Is the turbulence model really accurate,or it's just by chance?
The turbulence model may get pretty good results for one case,compared to the experiment. But if we switch to a problem with similar flow mechanism, the same turbulence model may get quite bad results. I think some times the error just cancel with each other and we may get a 'good' simulation result by chance. The problem is, how to define if the model really works well or it just happens to work well?
As for simulation of complexed problem, the case available may be quite limited. Sometimes we may even just simulate a single case. In this case I find it really hard to judge which model behaves better with such little imformation. Is there any advice?
While I don't have the answer to your question, it's very true that wrong answers do look like right answers, and that's more often than we'd like to think. Just with the mesh already you've got two primary mechanisms at work: mesh divergence and mesh dilution.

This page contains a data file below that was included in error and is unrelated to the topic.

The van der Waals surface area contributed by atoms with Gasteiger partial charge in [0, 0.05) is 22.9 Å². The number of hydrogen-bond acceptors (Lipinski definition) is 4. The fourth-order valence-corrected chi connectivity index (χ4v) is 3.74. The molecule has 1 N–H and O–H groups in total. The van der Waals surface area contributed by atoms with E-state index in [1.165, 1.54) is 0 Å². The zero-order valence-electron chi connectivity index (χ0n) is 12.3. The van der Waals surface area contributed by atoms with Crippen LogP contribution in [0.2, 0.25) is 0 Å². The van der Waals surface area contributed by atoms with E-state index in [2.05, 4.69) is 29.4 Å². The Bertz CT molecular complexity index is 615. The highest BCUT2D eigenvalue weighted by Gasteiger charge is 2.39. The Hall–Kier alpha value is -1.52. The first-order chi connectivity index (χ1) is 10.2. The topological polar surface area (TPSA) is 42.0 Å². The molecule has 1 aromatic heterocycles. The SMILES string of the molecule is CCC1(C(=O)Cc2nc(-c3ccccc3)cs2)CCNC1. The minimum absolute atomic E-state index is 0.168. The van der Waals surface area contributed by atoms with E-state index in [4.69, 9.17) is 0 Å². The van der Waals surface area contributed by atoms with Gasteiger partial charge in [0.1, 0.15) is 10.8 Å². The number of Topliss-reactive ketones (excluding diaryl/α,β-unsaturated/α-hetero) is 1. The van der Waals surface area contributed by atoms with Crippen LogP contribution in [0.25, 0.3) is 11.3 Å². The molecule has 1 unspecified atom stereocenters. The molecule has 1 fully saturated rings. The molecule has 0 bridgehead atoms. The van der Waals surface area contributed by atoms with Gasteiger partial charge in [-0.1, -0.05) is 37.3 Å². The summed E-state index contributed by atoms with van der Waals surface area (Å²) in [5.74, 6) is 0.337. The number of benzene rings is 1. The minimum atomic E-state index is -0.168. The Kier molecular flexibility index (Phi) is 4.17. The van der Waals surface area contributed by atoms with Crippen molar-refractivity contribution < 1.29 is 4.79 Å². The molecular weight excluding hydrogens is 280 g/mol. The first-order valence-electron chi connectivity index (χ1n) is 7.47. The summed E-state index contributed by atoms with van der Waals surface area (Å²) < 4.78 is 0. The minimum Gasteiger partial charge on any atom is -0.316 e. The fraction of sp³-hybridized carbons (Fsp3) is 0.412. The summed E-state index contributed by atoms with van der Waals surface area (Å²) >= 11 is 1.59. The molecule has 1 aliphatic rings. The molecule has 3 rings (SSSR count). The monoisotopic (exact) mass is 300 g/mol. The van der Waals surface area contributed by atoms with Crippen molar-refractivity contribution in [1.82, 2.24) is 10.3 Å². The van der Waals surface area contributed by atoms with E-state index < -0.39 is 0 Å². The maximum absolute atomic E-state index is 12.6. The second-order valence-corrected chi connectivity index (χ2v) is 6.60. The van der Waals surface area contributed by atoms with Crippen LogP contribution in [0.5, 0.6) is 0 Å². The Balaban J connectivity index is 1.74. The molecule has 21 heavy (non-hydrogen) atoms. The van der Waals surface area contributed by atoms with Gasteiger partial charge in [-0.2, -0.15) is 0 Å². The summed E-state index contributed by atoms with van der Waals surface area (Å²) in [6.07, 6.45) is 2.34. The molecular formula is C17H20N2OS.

So you might have a concentration which makes a certain value jump really high but at the same time have the mesh to coarse so it spreads across a wider area. Both yank at the other, and you can have a seemingly valid answer. Dangerous stuff.
Before one trusts a code or the implementation of a turbulence model, the code and model should be verified and validated. Something along the lines of http://turbmodels.larc.nasa.gov/index.html.
One should understand the flow physics being modeled, the turbulence model itself, and the experiment.
One should also run many simple cases and compare to what is out there to gain experience. Try to break the model, then back off to see where it works.
Yes, RANS codes can give bad results. It is just a model. But many bad results are also due to bad usage or bad practices.
|All times are GMT -4. The time now is 03:08.|